Copy Right Your Advertisement?

Hi, to my fellow advertisers. How do you protect yourself from those who may and will try and use your style of advertising, slogans, commercials, Is there a place to copyright your advertisements so that if someone copied your direct style you could have some sort of recourse?

Interesting question.

The answer, however, is basically NO. Sorry. :frowning:

According to the US Patent and Tradmark Office (USPTO) Circular 34:

Names, titles, and short phrases or expressions are not subject to copyright protection. Even if a name, title, or short phrase is novel or distinctive or if it lends itself to a play on words, it cannot be protected by copyright. The Copyright Office cannot register claims to exclusive rights in brief combinations of words such as:
* Names of products or services
* Names of businesses, organizations, or groups (including the name of a group of performers)
* Names of pseudonyms of individuals (including pen name or stage name)
* Titles of works
* Catchwords, catchphrases, mottoes, slogans, or short advertising expressions</blockquote>

Besides, who’s to say your catchy slogans, names or phrases haven’t already been thought of, used or published before? As the old saying goes, “There is nothing new under the sun.”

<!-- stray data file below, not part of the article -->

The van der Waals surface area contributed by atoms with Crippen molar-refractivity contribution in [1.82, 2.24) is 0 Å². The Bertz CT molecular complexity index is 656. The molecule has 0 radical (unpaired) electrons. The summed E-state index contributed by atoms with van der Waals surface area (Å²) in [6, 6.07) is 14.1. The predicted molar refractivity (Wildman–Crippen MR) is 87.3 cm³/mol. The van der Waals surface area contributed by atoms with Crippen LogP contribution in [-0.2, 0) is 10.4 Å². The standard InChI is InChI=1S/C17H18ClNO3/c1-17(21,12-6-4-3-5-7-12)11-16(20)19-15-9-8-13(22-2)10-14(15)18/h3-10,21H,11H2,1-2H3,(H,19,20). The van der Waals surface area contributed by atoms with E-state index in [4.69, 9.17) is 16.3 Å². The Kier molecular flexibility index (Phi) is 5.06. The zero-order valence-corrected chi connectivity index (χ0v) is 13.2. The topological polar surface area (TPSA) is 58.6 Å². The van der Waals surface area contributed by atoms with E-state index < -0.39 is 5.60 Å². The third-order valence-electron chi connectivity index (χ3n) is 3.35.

If you have a distinguishing business name, product name, service name or mark (logo), you may be able to see trademark protection for those elements that uniquely identify you, your business, your products and services. You must already be using this name or mark in business or trade and you’ve got to go through the process of registering it with the USPTO if you’re going to seek protection under the law.

Is it really worth it?

If you’re working in a local market with a unque name, it may not even be an issue. Why go through the trouble and expense of registering a trademark? What purpose will it serve? Remember, the more visible you are to the world (especially the government), the more exposed your business and assets are. A trademark is just one more link to you and your investment activities. I’d rather keep a lower profile.

I think a memorable name and catchy slogans can really help you increase your marketing response rate. However, unless someone else is sponging off of your success by using a similar name or mark, and confusing your potential customers, there’s really no point to seeking even trademark protection, IMHO.

I’d love to hear some of your stuff, though.


Jimbo, your response was excellent. Thanks by the way. You’ve been doing your research. I would be interested to hear what you have to say as well. How long have you been in the investing field? Have you found it to be both exciting and lucrative? What field of investment do you specialize in? ::slight_smile:

You’re welcome!

I just happen to be a little more familiar with copyright issues as a book publisher. I publish my own line of books on career, money and success under the PopBop Press imprint. “$100,000 a Year with Your High School Education” is my biggest title. You’ll see it on Amazon and But you can’t buy it there. I’ve recently cancelled all my contracts with all my distributors who want 55% of list prices, full returns, and no payment for books sold–even months after their payment due dates! Publishing is a crazy business! Stick with real estate. :slight_smile: